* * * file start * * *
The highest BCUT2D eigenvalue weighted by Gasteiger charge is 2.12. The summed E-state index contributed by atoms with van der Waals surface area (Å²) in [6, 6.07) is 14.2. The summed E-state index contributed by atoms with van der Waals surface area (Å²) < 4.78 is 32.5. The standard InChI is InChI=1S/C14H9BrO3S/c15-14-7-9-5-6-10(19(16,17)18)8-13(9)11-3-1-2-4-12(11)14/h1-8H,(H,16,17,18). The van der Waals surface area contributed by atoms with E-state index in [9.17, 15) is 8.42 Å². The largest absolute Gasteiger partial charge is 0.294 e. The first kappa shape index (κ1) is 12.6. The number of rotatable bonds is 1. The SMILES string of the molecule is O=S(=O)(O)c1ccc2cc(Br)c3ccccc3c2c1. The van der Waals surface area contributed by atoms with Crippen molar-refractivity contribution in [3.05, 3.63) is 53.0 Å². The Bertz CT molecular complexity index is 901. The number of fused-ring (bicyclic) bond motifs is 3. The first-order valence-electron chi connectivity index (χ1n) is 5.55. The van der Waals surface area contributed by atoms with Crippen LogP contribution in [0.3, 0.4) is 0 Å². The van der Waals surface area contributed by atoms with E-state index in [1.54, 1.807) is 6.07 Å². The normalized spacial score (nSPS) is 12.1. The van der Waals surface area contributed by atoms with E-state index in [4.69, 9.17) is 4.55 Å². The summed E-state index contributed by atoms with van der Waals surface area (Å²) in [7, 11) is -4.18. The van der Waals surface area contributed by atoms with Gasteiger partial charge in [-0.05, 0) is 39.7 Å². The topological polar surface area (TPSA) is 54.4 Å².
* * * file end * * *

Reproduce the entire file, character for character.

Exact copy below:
The highest BCUT2D eigenvalue weighted by Gasteiger charge is 2.12. The summed E-state index contributed by atoms with van der Waals surface area (Å²) in [6, 6.07) is 14.2. The summed E-state index contributed by atoms with van der Waals surface area (Å²) < 4.78 is 32.5. The standard InChI is InChI=1S/C14H9BrO3S/c15-14-7-9-5-6-10(19(16,17)18)8-13(9)11-3-1-2-4-12(11)14/h1-8H,(H,16,17,18). The van der Waals surface area contributed by atoms with E-state index in [9.17, 15) is 8.42 Å². The largest absolute Gasteiger partial charge is 0.294 e. The first kappa shape index (κ1) is 12.6. The number of rotatable bonds is 1. The SMILES string of the molecule is O=S(=O)(O)c1ccc2cc(Br)c3ccccc3c2c1. The van der Waals surface area contributed by atoms with Crippen molar-refractivity contribution in [3.05, 3.63) is 53.0 Å². The Bertz CT molecular complexity index is 901. The number of fused-ring (bicyclic) bond motifs is 3. The first-order valence-electron chi connectivity index (χ1n) is 5.55. The van der Waals surface area contributed by atoms with Crippen LogP contribution in [0.3, 0.4) is 0 Å². The van der Waals surface area contributed by atoms with E-state index in [1.54, 1.807) is 6.07 Å². The normalized spacial score (nSPS) is 12.1. The van der Waals surface area contributed by atoms with E-state index in [4.69, 9.17) is 4.55 Å². The summed E-state index contributed by atoms with van der Waals surface area (Å²) in [7, 11) is -4.18. The van der Waals surface area contributed by atoms with Gasteiger partial charge in [-0.05, 0) is 39.7 Å². The topological polar surface area (TPSA) is 54.4 Å².